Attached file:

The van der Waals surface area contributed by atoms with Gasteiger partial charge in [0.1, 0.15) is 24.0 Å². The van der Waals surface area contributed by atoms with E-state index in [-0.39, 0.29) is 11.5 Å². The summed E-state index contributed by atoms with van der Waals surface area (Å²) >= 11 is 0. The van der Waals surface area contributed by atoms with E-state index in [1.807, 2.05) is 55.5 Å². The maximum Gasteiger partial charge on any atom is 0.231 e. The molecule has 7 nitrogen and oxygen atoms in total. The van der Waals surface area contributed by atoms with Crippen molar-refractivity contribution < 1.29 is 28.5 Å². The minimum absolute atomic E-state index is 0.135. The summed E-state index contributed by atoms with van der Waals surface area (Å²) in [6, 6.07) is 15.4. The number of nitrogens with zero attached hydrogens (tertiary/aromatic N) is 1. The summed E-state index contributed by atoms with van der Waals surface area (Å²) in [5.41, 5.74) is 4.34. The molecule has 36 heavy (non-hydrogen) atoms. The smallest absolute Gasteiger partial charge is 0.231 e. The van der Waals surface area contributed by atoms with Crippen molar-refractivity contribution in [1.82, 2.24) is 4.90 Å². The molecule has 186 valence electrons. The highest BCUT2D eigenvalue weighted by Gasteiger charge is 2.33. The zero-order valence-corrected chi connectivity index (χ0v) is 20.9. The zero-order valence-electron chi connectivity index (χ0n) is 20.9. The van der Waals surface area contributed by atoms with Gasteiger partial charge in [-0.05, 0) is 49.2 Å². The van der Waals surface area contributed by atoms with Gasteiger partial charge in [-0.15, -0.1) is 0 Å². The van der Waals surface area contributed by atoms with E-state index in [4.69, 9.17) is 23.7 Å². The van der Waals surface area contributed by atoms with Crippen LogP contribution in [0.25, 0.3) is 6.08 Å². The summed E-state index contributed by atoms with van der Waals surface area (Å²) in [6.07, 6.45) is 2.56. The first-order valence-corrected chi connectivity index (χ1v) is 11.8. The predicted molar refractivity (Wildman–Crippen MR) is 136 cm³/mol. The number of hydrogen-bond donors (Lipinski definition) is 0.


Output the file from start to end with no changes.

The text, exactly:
The van der Waals surface area contributed by atoms with Gasteiger partial charge in [0.1, 0.15) is 24.0 Å². The van der Waals surface area contributed by atoms with E-state index in [-0.39, 0.29) is 11.5 Å². The summed E-state index contributed by atoms with van der Waals surface area (Å²) >= 11 is 0. The van der Waals surface area contributed by atoms with E-state index in [1.807, 2.05) is 55.5 Å². The maximum Gasteiger partial charge on any atom is 0.231 e. The molecule has 7 nitrogen and oxygen atoms in total. The van der Waals surface area contributed by atoms with Crippen molar-refractivity contribution < 1.29 is 28.5 Å². The minimum absolute atomic E-state index is 0.135. The summed E-state index contributed by atoms with van der Waals surface area (Å²) in [6, 6.07) is 15.4. The number of nitrogens with zero attached hydrogens (tertiary/aromatic N) is 1. The summed E-state index contributed by atoms with van der Waals surface area (Å²) in [5.41, 5.74) is 4.34. The molecule has 36 heavy (non-hydrogen) atoms. The smallest absolute Gasteiger partial charge is 0.231 e. The van der Waals surface area contributed by atoms with Crippen molar-refractivity contribution in [1.82, 2.24) is 4.90 Å². The molecule has 186 valence electrons. The highest BCUT2D eigenvalue weighted by Gasteiger charge is 2.33. The zero-order valence-corrected chi connectivity index (χ0v) is 20.9. The zero-order valence-electron chi connectivity index (χ0n) is 20.9. The van der Waals surface area contributed by atoms with Gasteiger partial charge in [-0.05, 0) is 49.2 Å². The van der Waals surface area contributed by atoms with Gasteiger partial charge in [-0.15, -0.1) is 0 Å². The van der Waals surface area contributed by atoms with E-state index in [4.69, 9.17) is 23.7 Å². The van der Waals surface area contributed by atoms with Crippen LogP contribution in [0.25, 0.3) is 6.08 Å². The summed E-state index contributed by atoms with van der Waals surface area (Å²) in [6.07, 6.45) is 2.56. The first-order valence-corrected chi connectivity index (χ1v) is 11.8. The predicted molar refractivity (Wildman–Crippen MR) is 136 cm³/mol. The number of hydrogen-bond donors (Lipinski definition) is 0.